2.) Rewards. Here comes the fun part and a little bit of the money making. The reason why credit cards are so nice (not because of the credit because we don't use it based on credit we used it based on the knowledge that we have the money for it) is because you get rewarded for your purchases.
The way you get rewarded varies greatly per card. Most are either based on points or a percentage. Generally points give you less value per dollar spent, but that's not always the case. It's also just easier with a percentage to know how much you are gaining back.
What you are rewarded for. Here's where choosing a card that is tailored to your specific buying habits is key to getting the most out of your rewards. I'm not going to go into great detail because there are hundreds of sites devoted to devouring every bit of every credit card offered out there. Just do your research to find one that benefits you most.
Redeeming rewards is probably the most fun. Generally the rewards options come in the forms of actual objects, gift cards, statement credit, or cash. While it may be fun to build up the rewards to get that fancy TV on the list, you usually get more value out of getting either statement credit or cash (don't worry it usually comes in a check or direct deposit not actual cash). Why, you ask? Because the amount you get back in cash is usually more than what you would actually spend on whatever item you are looking at. Say you've saved up 100,000 points. That TV you were looking at is valued at 100,000 points. But 100,000 points equals $500 cash back. Look up the value of the TV (they're not gonna let you know it's not worth all those points) and you'll see that it would only cost you $350 to buy. The value of that TV is $150 less than you would get in cash. So get the cash, then ask yourself if you really need that TV or if the cash can go to something more useful.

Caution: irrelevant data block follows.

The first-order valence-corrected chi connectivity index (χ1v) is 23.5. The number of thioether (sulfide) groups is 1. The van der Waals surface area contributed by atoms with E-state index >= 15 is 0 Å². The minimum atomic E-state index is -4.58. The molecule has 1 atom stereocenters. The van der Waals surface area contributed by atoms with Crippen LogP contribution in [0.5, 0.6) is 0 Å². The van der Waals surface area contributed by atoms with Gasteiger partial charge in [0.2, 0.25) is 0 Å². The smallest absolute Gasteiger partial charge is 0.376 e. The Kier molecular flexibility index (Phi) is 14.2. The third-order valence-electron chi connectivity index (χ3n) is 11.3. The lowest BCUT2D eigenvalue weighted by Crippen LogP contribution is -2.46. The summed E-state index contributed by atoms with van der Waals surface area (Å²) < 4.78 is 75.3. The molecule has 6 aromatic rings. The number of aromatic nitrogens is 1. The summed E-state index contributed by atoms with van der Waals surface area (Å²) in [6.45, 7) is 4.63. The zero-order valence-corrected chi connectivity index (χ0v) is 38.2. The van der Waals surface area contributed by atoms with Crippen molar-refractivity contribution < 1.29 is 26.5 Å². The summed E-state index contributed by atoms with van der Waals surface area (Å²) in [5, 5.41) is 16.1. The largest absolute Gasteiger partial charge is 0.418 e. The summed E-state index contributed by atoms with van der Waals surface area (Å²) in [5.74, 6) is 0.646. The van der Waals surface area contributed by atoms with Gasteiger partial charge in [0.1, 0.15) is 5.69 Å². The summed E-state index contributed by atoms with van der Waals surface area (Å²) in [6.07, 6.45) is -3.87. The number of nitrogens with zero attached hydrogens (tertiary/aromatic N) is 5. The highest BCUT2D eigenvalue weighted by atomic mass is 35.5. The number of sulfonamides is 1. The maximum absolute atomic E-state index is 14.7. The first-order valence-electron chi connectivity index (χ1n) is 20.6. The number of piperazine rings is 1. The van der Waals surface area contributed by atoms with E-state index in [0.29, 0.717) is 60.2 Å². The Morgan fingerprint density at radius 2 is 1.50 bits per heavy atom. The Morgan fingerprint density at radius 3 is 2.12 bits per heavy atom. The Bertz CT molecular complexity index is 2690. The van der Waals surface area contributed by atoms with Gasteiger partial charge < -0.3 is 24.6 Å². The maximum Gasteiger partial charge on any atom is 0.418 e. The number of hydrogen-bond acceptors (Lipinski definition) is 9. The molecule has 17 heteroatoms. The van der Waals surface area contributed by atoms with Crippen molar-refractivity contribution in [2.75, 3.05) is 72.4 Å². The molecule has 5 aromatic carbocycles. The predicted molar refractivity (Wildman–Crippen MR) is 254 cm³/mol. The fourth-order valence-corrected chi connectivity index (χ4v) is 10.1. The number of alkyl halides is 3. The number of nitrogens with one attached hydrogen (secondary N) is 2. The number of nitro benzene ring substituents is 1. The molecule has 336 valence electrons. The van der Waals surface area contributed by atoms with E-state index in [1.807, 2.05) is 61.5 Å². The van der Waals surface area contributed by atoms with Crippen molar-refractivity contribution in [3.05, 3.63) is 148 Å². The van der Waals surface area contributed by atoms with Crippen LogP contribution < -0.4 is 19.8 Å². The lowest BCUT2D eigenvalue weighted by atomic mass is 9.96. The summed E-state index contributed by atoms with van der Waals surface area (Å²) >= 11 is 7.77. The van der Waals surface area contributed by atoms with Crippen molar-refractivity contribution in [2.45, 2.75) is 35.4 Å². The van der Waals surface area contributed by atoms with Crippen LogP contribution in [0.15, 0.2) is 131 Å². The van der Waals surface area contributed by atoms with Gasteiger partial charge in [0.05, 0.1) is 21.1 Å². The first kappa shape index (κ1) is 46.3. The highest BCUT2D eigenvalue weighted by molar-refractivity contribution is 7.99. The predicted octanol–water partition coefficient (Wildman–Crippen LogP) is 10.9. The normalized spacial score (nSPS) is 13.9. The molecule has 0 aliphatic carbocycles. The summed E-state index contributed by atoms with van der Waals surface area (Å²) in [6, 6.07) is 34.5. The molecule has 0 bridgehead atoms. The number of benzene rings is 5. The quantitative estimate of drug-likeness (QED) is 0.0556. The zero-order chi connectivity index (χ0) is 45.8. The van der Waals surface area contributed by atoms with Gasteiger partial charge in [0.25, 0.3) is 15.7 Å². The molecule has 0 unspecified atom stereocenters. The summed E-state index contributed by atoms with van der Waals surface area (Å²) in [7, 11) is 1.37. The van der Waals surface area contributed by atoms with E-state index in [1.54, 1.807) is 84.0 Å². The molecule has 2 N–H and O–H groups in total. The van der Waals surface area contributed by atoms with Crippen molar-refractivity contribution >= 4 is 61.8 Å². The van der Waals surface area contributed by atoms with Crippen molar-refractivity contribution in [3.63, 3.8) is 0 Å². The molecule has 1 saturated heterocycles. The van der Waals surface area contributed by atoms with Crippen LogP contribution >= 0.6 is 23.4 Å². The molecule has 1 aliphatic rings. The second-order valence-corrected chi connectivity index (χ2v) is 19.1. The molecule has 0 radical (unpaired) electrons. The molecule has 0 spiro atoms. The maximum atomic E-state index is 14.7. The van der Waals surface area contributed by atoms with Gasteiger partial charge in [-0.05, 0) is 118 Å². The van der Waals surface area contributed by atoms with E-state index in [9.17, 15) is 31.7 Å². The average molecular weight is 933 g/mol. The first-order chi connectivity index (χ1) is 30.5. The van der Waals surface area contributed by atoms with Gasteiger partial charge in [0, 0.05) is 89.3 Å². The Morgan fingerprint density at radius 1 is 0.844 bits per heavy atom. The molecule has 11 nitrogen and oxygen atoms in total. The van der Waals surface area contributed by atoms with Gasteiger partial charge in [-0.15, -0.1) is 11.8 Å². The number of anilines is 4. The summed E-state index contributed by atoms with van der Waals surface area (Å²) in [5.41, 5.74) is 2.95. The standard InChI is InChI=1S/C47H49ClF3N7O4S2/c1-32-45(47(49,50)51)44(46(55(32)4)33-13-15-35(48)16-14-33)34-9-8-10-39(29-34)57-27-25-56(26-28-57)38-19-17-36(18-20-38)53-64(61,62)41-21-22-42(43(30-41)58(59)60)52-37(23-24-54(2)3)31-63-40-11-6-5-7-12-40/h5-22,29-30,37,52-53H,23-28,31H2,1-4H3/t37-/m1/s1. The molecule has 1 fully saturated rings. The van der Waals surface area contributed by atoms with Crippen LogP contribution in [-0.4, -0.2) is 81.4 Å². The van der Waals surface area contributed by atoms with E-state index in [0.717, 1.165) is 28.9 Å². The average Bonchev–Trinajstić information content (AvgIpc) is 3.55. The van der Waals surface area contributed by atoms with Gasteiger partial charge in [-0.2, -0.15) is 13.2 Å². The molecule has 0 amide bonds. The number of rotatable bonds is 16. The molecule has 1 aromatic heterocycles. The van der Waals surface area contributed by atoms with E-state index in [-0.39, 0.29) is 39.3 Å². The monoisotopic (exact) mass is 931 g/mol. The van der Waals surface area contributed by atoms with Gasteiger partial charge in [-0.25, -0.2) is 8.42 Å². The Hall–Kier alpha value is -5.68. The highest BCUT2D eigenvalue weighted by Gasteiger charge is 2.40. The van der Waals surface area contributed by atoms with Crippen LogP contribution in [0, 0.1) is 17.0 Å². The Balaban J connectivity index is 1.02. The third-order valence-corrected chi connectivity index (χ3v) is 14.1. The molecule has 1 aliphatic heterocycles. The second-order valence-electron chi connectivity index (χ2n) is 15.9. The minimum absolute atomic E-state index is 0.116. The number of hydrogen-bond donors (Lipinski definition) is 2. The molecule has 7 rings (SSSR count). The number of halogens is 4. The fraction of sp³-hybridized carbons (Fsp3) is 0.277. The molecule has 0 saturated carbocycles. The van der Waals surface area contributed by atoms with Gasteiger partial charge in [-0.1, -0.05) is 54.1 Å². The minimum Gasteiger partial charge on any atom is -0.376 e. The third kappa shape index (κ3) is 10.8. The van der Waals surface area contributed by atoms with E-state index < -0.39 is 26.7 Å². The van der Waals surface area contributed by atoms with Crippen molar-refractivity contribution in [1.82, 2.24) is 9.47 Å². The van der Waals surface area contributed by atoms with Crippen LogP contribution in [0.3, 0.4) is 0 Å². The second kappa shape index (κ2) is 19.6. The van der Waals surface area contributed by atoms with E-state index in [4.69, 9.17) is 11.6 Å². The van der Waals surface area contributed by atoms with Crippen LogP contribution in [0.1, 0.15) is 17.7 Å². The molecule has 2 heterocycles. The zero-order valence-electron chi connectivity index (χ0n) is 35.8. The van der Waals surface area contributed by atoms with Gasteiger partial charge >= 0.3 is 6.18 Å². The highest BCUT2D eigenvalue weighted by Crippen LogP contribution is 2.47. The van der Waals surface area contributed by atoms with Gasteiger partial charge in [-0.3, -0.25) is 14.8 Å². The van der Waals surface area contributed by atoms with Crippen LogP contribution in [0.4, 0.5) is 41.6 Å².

Now that's all cool, you get free rewards for spending money. But that's not the only way, and certainly not the most prosperous way, to make money off credit cards. Here's a way to make a lot of money, quickly, without going over your budget.
Bonus rewards are offers for when you first open up a credit card. As long as you spend a certain amount in a certain time period (generally 3 months) you get the bonus reward. These rewards start at $100 and can go up to $500! Or if you're into travel, enough miles for a plane ticket anywhere in the world.